Is there a coin flipping protocol where:

  • Alice, Bob and Carol don't trust each other, and
  • The coin is flipped only by Alice and Bob, and
  • The result must be trusted by all three participants.
  • $\begingroup$ I'd recommend that you expand on your usage of the term "trust". In particular, Carol not trusting Alice and Bob implies that the latter two colluding is an adversarial model the protocol must consider. Alice and Bob may not trust each other, but from your present description Carol doesn't know that, and therefore could only accept a security argument that considered such an attack. My impression is that you did not have this situation in mind, and were intending to ask about the more limited problem in which Alice, Bob, and Carol are pairwise distrustful. $\endgroup$
    – sju
    Nov 7, 2015 at 3:34
  • $\begingroup$ Yes. The protocol should consider a collusion between Alice and Bob that may affect Carol. $\endgroup$
    – Victor
    Nov 7, 2015 at 13:14
  • 2
    $\begingroup$ This is unachievable. From Carol's point of view: She isn't involved in the protocol execution (except possibily some initial input). She doesn't trust Alice and Bob (they could in fact be just one party). And she has to trust the result of the coin toss somehow, while having no influence or ability to verify anything. Without further specification this is impossible. $\endgroup$
    – tylo
    Nov 9, 2015 at 14:10

3 Answers 3


Your requirements are not terribly precise, so here is what I think you mean:

  • "The result must be trusted by all three participants" ==> Even if Alice & Bob are both malicious & colluding, the output of Carol should be uniform. Also, all 3 should get the same output.

  • "The coin is flipped only by Alice and Bob" ==> Alice & Bob do all the work. At the most Carol should just send some information to them beforehand, and get some information from them afterwards.

In that case, it's impossible. Alice & Bob can collude and do the following to force the coin toss to be whatever they want. Suppose they want it to come up heads:

  1. Receive the initial message from Carol.

  2. Run the protocol between the two of them until they are just about to send the final messages to Carol. By our assumption, Carol is not involved in this part.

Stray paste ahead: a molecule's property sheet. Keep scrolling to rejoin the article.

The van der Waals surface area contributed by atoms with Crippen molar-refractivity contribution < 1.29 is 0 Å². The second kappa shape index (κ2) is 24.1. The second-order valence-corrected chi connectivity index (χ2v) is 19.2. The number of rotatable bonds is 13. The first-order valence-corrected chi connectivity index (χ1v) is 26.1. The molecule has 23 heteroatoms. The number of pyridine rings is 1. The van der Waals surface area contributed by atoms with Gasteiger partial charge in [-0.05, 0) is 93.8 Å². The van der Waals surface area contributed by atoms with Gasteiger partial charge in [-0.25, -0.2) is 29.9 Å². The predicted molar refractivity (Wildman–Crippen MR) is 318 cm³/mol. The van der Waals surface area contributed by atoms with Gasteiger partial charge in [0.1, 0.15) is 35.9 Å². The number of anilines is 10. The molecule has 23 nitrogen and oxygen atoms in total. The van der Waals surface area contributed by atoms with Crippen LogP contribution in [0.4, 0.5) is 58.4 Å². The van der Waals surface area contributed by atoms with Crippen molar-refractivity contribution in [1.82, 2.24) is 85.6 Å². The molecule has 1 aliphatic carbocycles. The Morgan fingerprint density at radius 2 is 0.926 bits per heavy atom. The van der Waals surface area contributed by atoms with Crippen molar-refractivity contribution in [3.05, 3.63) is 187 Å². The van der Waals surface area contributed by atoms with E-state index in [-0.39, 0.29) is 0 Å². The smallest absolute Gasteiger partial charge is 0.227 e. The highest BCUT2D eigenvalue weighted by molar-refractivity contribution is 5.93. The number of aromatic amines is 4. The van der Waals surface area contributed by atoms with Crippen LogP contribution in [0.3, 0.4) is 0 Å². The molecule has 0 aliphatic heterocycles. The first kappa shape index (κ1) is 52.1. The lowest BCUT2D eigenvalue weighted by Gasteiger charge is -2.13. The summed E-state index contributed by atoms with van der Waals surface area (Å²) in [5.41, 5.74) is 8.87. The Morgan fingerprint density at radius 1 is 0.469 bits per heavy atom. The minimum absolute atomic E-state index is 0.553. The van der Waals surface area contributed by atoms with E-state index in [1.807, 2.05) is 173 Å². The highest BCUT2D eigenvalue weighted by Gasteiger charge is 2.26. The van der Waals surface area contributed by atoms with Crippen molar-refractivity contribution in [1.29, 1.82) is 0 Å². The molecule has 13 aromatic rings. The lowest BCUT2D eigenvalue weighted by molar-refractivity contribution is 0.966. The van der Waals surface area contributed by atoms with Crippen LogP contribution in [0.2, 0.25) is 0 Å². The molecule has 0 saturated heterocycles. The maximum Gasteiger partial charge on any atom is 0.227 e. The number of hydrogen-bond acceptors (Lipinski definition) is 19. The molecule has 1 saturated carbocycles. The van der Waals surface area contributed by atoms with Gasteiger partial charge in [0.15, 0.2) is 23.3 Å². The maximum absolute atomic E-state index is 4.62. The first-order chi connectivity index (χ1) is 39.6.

3. At this point Alice & Bob can compute what the output is going to be. They both get output eventually (by correctness, it must be the same output Carol will get). But they will receive no more messages from Carol so they must be able to compute their output without her.

  4. If the output is going to be tails, repeat part 2 fresh. Since Carol has no input to the protocol during step 2, correctness of the protocol requires that doing this is undetectable. This must result in a completely fresh outcome, otherwise there is an attack where Carol can fix the outcome of the coin.

  5. If the output is going to be heads, send the final message to Carol.


Your requirements are not particularly clear. What do you mean that "the coin is flipped by only Alice and Bob"? This doesn't have any particular meaning – a coin is a device generating a random value in the set {0, 1}. This value is ideally truly random; it does not depend on Alice or Bob's luck or skill.

As such, nobody really "flips" the coin. The coin is, instead, simply observed.

Having understood this, Alice, Bob, and Carol can simulate the generation of this random value by each generating a random bit, A, B, and C. After they commit to their bit, they all publish their commitments. Finally, they reveal their plaintext values and the result A xor B xor C is computed, which is the result of the coin flip.

While information is exchanged between all three and all three of them choose random values, in the end the coin flip is simply an experiment which is simply observed by all.

  • $\begingroup$ Alice, Bob, and Carol can simulate the generation of this random value by each generating a random bit, – The problem is, that the question clearly states … coin is flipped only by Alice and Bob… so the question assumes that Carol won’t be generating anything. Practically, she isn't involved in the protocol execution. This is somewhat clarified by the comment stating “The protocol should consider a collusion between Alice and Bob that may affect Carol.” $\endgroup$
    – e-sushi
    Nov 10, 2015 at 23:15

Alice choose a salt, Bob choose a salt and they create a string starting by the "head" or "tail" (chosen from random) word followed be the salt. Could be like this:




they calculate a hash (for instance sha256) of those strings and send them to each other, then they reveal the strings.

If you wanted them to make a consensus on a particular value (head or tail), you can xor them - if they've chosen same values, the result is tail otherwise head.

  • 1
    $\begingroup$ "The result must be trusted by all three participants", collusion may occur between Alice and Bob. $\endgroup$ Nov 11, 2015 at 10:44
  • $\begingroup$ you have Alice and Bob closed in the room, they should throw the coin each and they have to inform you what they are doing. The information which they have to publish should prevent them from cheating. Hmm seems to be a stupid question. What if they record the procedure before you close them in the room? $\endgroup$
    – smrt28
    Nov 11, 2015 at 14:43

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